Del Piero saw the Old Lady get back on her feet as he was waving goodbye to Italian football, with Antonio Conte’s side winning the Scudetto in 2011/12. In his final game, a tearful Juventus Stadium was begging to watch the club’s all-time record scorer play for one more season.
Francesco Totti (Roma)
Del Piero isn't the only cult hero in modern Italian football, not the only No.10 worshipped for his faithfulness. No one described Francesco Totti's case better than former coach Luciano Spalletti when he said: “It would be easier to move the Colosseum out of Rome.”
For 25 long years, no offer was enticing enough to draw Totti’s skilful feet from the Stadio Olimpico. Two seasons after winning his only Scudetto (in 2000/01), Real Madrid approached Totti – only for the Eighth King of Rome to remark: “They taught us in school that family is the most important thing. Did you ever hear of someone leaving his poor parents to live with rich strangers?”
Totti never won a fraction of what he could have achieved elsewhere, but Serie A’s second-highest all-time goalscorer had tears in his eyes and a huge smile as he enjoyed football's most emotional farewell in 2017 (and again this month) - a feeling no trophy could ever have given him.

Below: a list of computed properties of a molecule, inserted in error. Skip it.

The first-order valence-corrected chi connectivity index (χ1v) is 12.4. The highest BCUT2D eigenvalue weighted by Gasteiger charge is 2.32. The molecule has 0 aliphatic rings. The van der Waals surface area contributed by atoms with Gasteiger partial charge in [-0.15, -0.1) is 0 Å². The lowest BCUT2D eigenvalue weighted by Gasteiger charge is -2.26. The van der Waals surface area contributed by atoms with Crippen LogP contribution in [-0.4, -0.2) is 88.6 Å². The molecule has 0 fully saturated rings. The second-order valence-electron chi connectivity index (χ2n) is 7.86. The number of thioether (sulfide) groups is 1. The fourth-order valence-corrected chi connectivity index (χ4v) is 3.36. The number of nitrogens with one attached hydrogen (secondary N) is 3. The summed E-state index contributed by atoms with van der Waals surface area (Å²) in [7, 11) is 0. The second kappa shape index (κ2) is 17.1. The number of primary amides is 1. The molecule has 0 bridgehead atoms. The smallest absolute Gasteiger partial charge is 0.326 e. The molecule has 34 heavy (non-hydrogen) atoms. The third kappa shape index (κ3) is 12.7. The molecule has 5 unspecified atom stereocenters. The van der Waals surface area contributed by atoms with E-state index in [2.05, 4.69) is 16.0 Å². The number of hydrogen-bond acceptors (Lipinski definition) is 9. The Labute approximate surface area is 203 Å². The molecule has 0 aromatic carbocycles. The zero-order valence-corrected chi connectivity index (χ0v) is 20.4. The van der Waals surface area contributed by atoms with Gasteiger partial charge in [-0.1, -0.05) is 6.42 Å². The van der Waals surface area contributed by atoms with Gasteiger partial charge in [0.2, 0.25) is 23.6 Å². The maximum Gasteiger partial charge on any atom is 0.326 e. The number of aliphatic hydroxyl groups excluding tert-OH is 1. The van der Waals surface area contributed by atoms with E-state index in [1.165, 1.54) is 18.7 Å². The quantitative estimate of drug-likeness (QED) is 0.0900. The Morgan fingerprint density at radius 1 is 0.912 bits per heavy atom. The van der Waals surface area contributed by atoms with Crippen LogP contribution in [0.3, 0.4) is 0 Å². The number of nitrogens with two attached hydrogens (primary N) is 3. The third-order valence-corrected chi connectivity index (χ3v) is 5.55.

Steven Gerrard (Liverpool)
Gerrard leaving Liverpool after that historic Champions League triumph over Milan at the Ataturk Stadium seemed idiotic newspaper talk. Yet the truth is that the Liverpool captain handed in a transfer request in the summer of 2005, after temptation from Chelsea and Jose Mourinho got to him.
That the Premier League champions wanted the midfielder left him torn between playing for a club with big ambitions and a visionary coach, or staying with the club he'd loved since he was eight. Gerrard said he'd only handed in his request in the hope that Liverpool would show their desire to keep him, after he became frustrated with hold-ups to his contract extension talks.
In the end, Gerrard chose to remain devoted to the Reds. Upon his retirement, he said: "Of course I'm sitting here with that one big regret that I didn’t win the Premier League, but I am proud of my loyalty… Liverpool means the world."
Diego Godin (Atletico Madrid)
Manuel Pellegrini was hoping to be reunited with his ex-player as Manchester City boss in 2015, but couldn't land Atletico Madrid's Champions League finalist and La Liga champion Godin.
The Uruguayan centre-back recently commented on his former Villarreal coach: "It’s true that two years ago, City wanted me when Pellegrini was there... I’m proud that he wanted me, but I feel like just another fan of this club. I’m very happy here."